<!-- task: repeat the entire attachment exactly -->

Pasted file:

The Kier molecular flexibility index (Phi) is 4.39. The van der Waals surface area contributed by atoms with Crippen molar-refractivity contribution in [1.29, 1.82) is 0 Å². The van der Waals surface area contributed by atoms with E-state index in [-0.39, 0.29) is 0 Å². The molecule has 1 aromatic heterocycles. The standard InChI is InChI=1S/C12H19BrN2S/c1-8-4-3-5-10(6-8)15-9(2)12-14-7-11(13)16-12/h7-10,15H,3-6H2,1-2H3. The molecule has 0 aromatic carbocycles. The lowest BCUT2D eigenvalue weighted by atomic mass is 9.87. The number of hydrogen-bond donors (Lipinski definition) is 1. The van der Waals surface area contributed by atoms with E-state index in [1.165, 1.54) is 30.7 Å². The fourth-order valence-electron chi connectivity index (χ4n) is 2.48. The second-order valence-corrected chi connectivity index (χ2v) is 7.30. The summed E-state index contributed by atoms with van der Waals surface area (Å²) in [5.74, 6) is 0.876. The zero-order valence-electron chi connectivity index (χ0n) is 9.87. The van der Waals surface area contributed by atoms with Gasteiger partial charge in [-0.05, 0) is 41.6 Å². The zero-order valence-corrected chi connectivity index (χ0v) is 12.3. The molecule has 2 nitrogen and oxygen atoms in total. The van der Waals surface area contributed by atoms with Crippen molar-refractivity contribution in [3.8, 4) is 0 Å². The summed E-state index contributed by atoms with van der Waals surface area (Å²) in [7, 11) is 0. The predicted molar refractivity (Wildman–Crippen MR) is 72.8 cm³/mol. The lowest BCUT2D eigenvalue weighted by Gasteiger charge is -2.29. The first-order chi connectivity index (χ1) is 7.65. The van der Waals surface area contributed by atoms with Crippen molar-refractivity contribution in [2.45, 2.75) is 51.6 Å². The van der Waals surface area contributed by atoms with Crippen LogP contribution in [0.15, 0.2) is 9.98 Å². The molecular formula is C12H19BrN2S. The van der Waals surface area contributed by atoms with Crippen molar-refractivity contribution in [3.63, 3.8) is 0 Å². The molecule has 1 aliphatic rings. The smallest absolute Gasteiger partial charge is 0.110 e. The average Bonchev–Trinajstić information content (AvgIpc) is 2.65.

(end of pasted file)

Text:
The Kier molecular flexibility index (Phi) is 4.39. The van der Waals surface area contributed by atoms with Crippen molar-refractivity contribution in [1.29, 1.82) is 0 Å². The van der Waals surface area contributed by atoms with E-state index in [-0.39, 0.29) is 0 Å². The molecule has 1 aromatic heterocycles. The standard InChI is InChI=1S/C12H19BrN2S/c1-8-4-3-5-10(6-8)15-9(2)12-14-7-11(13)16-12/h7-10,15H,3-6H2,1-2H3. The molecule has 0 aromatic carbocycles. The lowest BCUT2D eigenvalue weighted by atomic mass is 9.87. The number of hydrogen-bond donors (Lipinski definition) is 1. The van der Waals surface area contributed by atoms with E-state index in [1.165, 1.54) is 30.7 Å². The fourth-order valence-electron chi connectivity index (χ4n) is 2.48. The second-order valence-corrected chi connectivity index (χ2v) is 7.30. The summed E-state index contributed by atoms with van der Waals surface area (Å²) in [5.74, 6) is 0.876. The zero-order valence-electron chi connectivity index (χ0n) is 9.87. The van der Waals surface area contributed by atoms with Gasteiger partial charge in [-0.05, 0) is 41.6 Å². The zero-order valence-corrected chi connectivity index (χ0v) is 12.3. The molecule has 2 nitrogen and oxygen atoms in total. The van der Waals surface area contributed by atoms with Crippen molar-refractivity contribution in [3.8, 4) is 0 Å². The summed E-state index contributed by atoms with van der Waals surface area (Å²) in [7, 11) is 0. The predicted molar refractivity (Wildman–Crippen MR) is 72.8 cm³/mol. The lowest BCUT2D eigenvalue weighted by Gasteiger charge is -2.29. The first-order chi connectivity index (χ1) is 7.65. The van der Waals surface area contributed by atoms with Crippen molar-refractivity contribution in [2.45, 2.75) is 51.6 Å². The van der Waals surface area contributed by atoms with Crippen LogP contribution in [0.15, 0.2) is 9.98 Å². The molecular formula is C12H19BrN2S. The van der Waals surface area contributed by atoms with Crippen molar-refractivity contribution in [3.63, 3.8) is 0 Å². The molecule has 1 aliphatic rings. The smallest absolute Gasteiger partial charge is 0.110 e. The average Bonchev–Trinajstić information content (AvgIpc) is 2.65.